Becoming a Dementia Friend


I recently did a workshop with the Alzheimer’s society and became a Dementia friend. Until this point I didn’t realise how little I knew about dementia and was shocked by all the misconceptions that I had. After talking to others who also took part in the workshop, I noticed just how common this was. Before taking part I thought I had a good understanding of dementia but oh how wrong I was. Because of this I thought I would tell you a few things I have learnt, as well as letting you know how you can get involved and learn more (I would highly recommend it!).

Dementia is an umbrella term

‘Dementia’ isn’t a disease in itself but instead a series of diseases with similar symptoms. Alzheimer’s disease is the most common, and effects over two thirds of people aged over 65. Other types of dementia include Vascular Dementia which can occur when blood flow to the brain is reduced, and Frontotemporal Dementia (FTD) which is caused by damage to cells in the frontal lobe

Dementia is not just losing your memory

As well as memory loss, dementia comes with numerous other symptoms such as confusion, disorientation, difficulties in communication, personality changes, mood swings and aggression – the latter few being the hardest symptoms to deal with.

Changes in humour can be a sign of early dementia

A study by Clark et al. (2015) has found a preference shift for slapstick, satirical humour can be a subtle hint of dementia that can signal problems up to 9 years before other symptoms start to show. During the study 48 friends and relatives of people with dementia were interview and some of the most striking findings were found for frontotemporal dementia (the most common form of dementia in under 55s).


“As sense of humour defines us and is used to build relationships with those around us, changed in what we find funny has impacts far beyond picking a new favourite TV show. Humour could be a particularly sensitive way of detecting dementia because it puts demands on so many different aspects of brain function, such as puzzle solving, emotion and social awareness” – Clark, 2015


Dementia can affect anyone

Although age is the biggest risk factor, you don’t have to be old to have dementia! As well as this, dementia has a number of causes and many of these are unknown – however we do know genes and lifestyle play a part in it. Something that is a hot topic in the news at the moment is a potential link between football players and dementia. This is due to the sue of the players’ head to control the ball (the average player headers the balls over 2000 times during a 20-year career – not including drills and practices!) As for gender, the Office for National Statistics recently released an article showing females are more likely to suffer from dementia than males… but not by much! The statistics also show dementia as the leading cause of death in England and Wales after overtaking heart disease in 2016. However…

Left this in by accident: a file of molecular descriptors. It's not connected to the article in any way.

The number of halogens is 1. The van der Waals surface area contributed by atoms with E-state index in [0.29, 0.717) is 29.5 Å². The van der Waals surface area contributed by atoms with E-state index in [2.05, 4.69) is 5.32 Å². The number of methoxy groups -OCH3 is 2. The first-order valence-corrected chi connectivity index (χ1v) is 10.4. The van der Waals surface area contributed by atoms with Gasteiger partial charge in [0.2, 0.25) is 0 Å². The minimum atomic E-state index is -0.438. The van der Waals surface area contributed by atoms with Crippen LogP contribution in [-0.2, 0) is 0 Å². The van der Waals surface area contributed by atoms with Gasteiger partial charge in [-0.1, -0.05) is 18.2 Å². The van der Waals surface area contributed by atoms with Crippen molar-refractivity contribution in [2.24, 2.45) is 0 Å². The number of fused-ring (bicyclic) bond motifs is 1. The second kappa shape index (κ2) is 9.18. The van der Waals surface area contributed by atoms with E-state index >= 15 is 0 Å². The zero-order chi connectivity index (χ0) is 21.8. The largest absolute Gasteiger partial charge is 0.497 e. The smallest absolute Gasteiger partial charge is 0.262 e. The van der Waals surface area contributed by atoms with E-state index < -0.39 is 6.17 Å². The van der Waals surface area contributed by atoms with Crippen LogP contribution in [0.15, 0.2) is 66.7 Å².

Dementia isn’t a cause of death

Although it is written on thousands of death certificates each year, dementia itself isn’t a cause of death. In most cases it is the complications that arise from dementia that can shorten life; the most common complication being pneumonia. There are currently no cures for dementia and the research into finding a cure is severely underfunded. Therefore, it is critical we help get the word out as at the end of the day dementia is likely to affect all of us directly or indirectly at some point in our lives. Every 1 in 6 people will have the condition by the time they are 80 years old!

dementia friends

Dementia friends is the biggest ever initiative created to change people’s perceptions of dementia. Their aim is to ‘transform the way the nation thinks, acts and talks about the condition’. It’s all about spreading awareness and teaching everyone the small things they can do to help someone with dementia! On their website, there are links to show you where the next information sessions are being held, which are so interesting and can be a lot of fun. They also have an online video so you can learn all about it from the comfort of your own bed! Check it out:


Amy Miller


Leave a Reply

Fill in your details below or click an icon to log in: Logo

You are commenting using your account. Log Out /  Change )

Google photo

You are commenting using your Google account. Log Out /  Change )

Twitter picture

You are commenting using your Twitter account. Log Out /  Change )

Facebook photo

You are commenting using your Facebook account. Log Out /  Change )

Connecting to %s

%d bloggers like this:
search previous next tag category expand menu location phone mail time cart zoom edit close